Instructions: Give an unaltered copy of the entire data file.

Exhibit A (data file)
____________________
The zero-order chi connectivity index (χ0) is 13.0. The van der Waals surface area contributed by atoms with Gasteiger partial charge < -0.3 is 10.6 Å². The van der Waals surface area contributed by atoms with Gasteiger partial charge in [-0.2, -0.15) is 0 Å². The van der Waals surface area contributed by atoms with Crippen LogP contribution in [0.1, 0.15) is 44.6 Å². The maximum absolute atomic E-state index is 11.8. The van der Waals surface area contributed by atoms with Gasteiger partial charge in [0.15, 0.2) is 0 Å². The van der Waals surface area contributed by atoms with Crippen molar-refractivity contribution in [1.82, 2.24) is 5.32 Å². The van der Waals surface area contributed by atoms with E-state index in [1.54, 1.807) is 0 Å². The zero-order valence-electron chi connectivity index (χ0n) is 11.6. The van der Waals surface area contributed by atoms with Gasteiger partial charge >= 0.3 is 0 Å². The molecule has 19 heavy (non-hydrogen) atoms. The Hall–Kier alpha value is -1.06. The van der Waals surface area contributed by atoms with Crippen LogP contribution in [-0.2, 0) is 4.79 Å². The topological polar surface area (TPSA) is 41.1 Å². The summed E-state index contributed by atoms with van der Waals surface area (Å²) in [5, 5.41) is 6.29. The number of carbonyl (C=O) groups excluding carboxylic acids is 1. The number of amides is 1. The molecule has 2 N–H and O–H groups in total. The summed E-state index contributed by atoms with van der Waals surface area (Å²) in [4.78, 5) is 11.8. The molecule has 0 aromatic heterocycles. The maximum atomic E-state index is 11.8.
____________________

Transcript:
The zero-order chi connectivity index (χ0) is 13.0. The van der Waals surface area contributed by atoms with Gasteiger partial charge < -0.3 is 10.6 Å². The van der Waals surface area contributed by atoms with Gasteiger partial charge in [-0.2, -0.15) is 0 Å². The van der Waals surface area contributed by atoms with Crippen LogP contribution in [0.1, 0.15) is 44.6 Å². The maximum absolute atomic E-state index is 11.8. The van der Waals surface area contributed by atoms with Gasteiger partial charge in [0.15, 0.2) is 0 Å². The van der Waals surface area contributed by atoms with Crippen molar-refractivity contribution in [1.82, 2.24) is 5.32 Å². The van der Waals surface area contributed by atoms with E-state index in [1.54, 1.807) is 0 Å². The zero-order valence-electron chi connectivity index (χ0n) is 11.6. The van der Waals surface area contributed by atoms with Gasteiger partial charge >= 0.3 is 0 Å². The molecule has 19 heavy (non-hydrogen) atoms. The Hall–Kier alpha value is -1.06. The van der Waals surface area contributed by atoms with Crippen LogP contribution in [-0.2, 0) is 4.79 Å². The topological polar surface area (TPSA) is 41.1 Å². The summed E-state index contributed by atoms with van der Waals surface area (Å²) in [5, 5.41) is 6.29. The number of carbonyl (C=O) groups excluding carboxylic acids is 1. The number of amides is 1. The molecule has 2 N–H and O–H groups in total. The summed E-state index contributed by atoms with van der Waals surface area (Å²) in [4.78, 5) is 11.8. The molecule has 0 aromatic heterocycles. The maximum atomic E-state index is 11.8.